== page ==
The Waco Independent School District is looking for ways to attract and retain more students, after a demographic study showed the district has been steadily losing students to charter schools and surrounding school districts.

For the past eight years, Waco ISD has seen enrollment jump up and drop back down again, without ever rebounding to its 2011-12 school year enrollment of 15,329 students, said Bob Templeton with Templeton Demographics.

Current enrollment for this school year is 14,907 students, up slightly from last school year with 14,772 students, according to the demographer.

Templeton provided the school board with a presentation of his report during a school board workshop meeting last week. His report covered the past eight years of enrollment.

“The biggest factor is the charter school expansions in Waco,” Templeton said. “They are pulling kids out of the Waco school district.”

Charter schools, like Harmony and Rapoport Academy, pull more students from Waco ISD as they continue to expand than surrounding school districts, he said. Some parents pull their children out of Waco ISD schools because of the school’s performance, and they view charter schools as an opportunity for a different educational environment.

Waco ISD received an overall B rating from the state this year. Of the 22 Waco ISD schools that were rated, five received B’s, including both University High School and Waco High School. Seven others received C’s, and seven received F’s. No campus received an A rating.

The district tends to lose students in elementary school, especially in first through fourth grades, Templeton said. They transfer to charter schools or other school districts, particularly Midway and China Spring, where most of the housing development in the county is happening.

“We do tend to see a charter return for high school,” he said. “A lot of time charter schools don’t have the breadth of offerings as local high schools, like fine arts and athletics and other extracurricular activities.”

Right now, Waco ISD is serving about 60% of school-age children in the district’s boundaries, according to the report, which uses American Community Survey data to formulate estimates. Based on that data, there are 24,912 school-age children in the boundary of Waco ISD, while enrollment is at about 14,900 students.

That means the other 40% of school-age children are attending charter or private schools, transferring to other districts, or being home-schooled, Templeton said. There is no way to calculate how many students are home-schooled.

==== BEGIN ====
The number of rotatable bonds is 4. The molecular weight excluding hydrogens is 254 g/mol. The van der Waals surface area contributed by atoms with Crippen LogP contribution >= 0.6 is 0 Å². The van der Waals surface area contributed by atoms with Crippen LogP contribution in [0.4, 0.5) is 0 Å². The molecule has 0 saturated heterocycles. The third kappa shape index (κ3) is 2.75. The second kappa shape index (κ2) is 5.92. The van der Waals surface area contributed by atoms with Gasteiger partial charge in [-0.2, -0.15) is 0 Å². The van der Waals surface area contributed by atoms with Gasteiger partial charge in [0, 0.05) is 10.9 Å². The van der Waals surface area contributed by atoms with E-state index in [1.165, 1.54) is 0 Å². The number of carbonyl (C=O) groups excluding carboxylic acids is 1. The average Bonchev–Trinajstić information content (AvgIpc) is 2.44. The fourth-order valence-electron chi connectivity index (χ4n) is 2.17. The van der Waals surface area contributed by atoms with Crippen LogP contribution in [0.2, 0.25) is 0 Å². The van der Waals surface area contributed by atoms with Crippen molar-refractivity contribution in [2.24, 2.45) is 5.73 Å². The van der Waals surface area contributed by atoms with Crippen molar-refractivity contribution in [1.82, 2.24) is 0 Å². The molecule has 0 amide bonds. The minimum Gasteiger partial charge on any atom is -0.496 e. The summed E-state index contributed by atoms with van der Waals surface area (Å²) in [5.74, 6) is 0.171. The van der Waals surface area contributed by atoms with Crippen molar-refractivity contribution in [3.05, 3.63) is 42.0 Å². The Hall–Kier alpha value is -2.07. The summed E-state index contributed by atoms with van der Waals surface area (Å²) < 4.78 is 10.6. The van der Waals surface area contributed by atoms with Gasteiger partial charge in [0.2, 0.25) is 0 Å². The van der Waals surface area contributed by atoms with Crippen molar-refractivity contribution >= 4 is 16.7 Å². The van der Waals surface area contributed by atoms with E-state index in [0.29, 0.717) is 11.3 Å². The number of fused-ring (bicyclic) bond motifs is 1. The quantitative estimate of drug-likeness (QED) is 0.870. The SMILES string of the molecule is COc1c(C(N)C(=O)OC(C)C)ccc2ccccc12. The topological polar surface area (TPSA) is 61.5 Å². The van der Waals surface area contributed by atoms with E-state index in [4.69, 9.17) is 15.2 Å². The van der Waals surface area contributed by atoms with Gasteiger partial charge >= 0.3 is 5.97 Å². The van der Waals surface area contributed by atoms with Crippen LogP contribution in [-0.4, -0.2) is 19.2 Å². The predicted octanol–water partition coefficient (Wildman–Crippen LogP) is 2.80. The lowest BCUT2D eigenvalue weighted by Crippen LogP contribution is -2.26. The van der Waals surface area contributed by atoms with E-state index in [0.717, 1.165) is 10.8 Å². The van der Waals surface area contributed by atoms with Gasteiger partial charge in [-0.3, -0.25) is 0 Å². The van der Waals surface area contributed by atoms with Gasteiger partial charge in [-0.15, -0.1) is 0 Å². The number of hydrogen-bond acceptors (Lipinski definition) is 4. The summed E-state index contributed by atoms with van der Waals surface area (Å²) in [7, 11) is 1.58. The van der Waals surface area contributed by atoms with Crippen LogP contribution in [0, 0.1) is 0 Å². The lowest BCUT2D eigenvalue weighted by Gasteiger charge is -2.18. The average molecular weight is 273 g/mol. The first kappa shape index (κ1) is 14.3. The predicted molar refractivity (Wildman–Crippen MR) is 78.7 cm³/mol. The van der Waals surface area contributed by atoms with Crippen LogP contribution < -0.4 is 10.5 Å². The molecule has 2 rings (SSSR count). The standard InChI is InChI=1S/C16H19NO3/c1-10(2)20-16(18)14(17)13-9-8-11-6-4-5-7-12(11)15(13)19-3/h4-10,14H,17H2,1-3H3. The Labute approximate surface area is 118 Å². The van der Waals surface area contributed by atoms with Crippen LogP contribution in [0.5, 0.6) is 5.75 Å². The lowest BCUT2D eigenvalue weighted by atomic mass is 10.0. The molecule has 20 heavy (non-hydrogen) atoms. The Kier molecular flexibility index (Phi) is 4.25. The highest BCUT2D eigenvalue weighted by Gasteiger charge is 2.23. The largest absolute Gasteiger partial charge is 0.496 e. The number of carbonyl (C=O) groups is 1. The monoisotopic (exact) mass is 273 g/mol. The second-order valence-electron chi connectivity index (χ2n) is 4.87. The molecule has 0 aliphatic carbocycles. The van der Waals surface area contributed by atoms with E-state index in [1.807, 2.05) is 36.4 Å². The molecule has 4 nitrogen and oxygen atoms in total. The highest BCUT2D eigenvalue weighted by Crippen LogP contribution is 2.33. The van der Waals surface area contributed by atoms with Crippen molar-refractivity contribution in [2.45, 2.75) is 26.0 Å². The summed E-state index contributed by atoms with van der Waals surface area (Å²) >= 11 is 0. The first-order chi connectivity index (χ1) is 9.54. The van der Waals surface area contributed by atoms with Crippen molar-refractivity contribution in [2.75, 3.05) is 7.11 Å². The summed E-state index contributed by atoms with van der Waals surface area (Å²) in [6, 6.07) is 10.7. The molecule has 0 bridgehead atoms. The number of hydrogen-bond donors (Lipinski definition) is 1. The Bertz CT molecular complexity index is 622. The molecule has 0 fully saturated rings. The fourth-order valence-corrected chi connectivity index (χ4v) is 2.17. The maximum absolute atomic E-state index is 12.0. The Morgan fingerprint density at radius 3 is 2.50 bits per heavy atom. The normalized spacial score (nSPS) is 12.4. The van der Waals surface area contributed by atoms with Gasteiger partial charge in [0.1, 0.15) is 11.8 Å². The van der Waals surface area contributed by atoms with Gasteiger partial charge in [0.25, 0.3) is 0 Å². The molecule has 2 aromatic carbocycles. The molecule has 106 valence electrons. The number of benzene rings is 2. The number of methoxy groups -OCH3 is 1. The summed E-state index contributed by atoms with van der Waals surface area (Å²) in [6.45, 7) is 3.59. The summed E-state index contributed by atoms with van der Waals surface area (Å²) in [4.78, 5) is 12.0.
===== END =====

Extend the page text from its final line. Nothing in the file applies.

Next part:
Last school year, Waco ISD enrolled 14,772 students. Another 2,512 transfer students living in Waco ISD’s boundaries attended charter schools or other school districts that year.

“That’s higher than what we see with most of our clients,” Templeton said.

The eight charter school campuses in Waco ISD’s boundaries enrolled 2,445 students last school year, an increase of 95 students from two years ago, according to the report. The two Harmony campuses had the highest enrollment at 1,140 students.

Templeton said “top districts” can enroll between 90% and 95% of the school-age children in their areas, but “nobody gets 100%.” He said 90% would be extraordinary and include districts that have little to no charter school competition, such as Carroll ISD in the Dallas-Fort Worth suburb of Southlake.

Waco ISD resembles an urban school district in that it enrolls 60% of potential students, Templeton said. Districts like Fort Worth, Austin and Grand Prairie share similar “capture rates.”

In 2012, Waco ISD saw its enrollment drop from 15,329 to 15,221 students, according to Templeton Demographics. The district saw a significant drop in 2013, when enrollment fell to 14,894 students.

That same year, 2,184 transfer students living in Waco ISD attended another school district or charter school, according to the report. Most transfers, 627 students, attended Harmony Science Academy. Another 509 transfer students from Waco ISD went to Rapoport Academy that year. Both are charter schools.

Out of the school district transfers in 2013, 188 students attended Midway ISD, according to the report. Only 179 transfer students from other districts attended Waco ISD that year.

Some of the factors potentially driving away students could include the age of Waco ISD’s campuses, a problem Austin ISD also faces, Templeton said. This may be the time for the district to provide some new facilities and programs that would increase enrollment, he said.

Waco ISD Superintendent Susan Kincannon said at the board workshop that the district will work with Templeton Demographics to examine certain “pockets” of the school-age population and meet with architects to look strategically at the entire district to identify areas of improvement. That could include the placement of schools, reorganization of facilities and new programs and where they might work best.

Kincannon said she has already asked the Austin-based O’Connell Robertson architecture firm to work on a capacity study of all the district’s facilities so the district can look at growth and capacity together, while considering options for the future.

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Brooke Crum joined the Tribune-Herald as the education reporter in January 2019. She has worked for the Springfield News-Leader in Missouri, Abilene Reporter-News, Beaumont Enterprise and the Port Arthur News. Crum graduated from TCU in Fort Worth.

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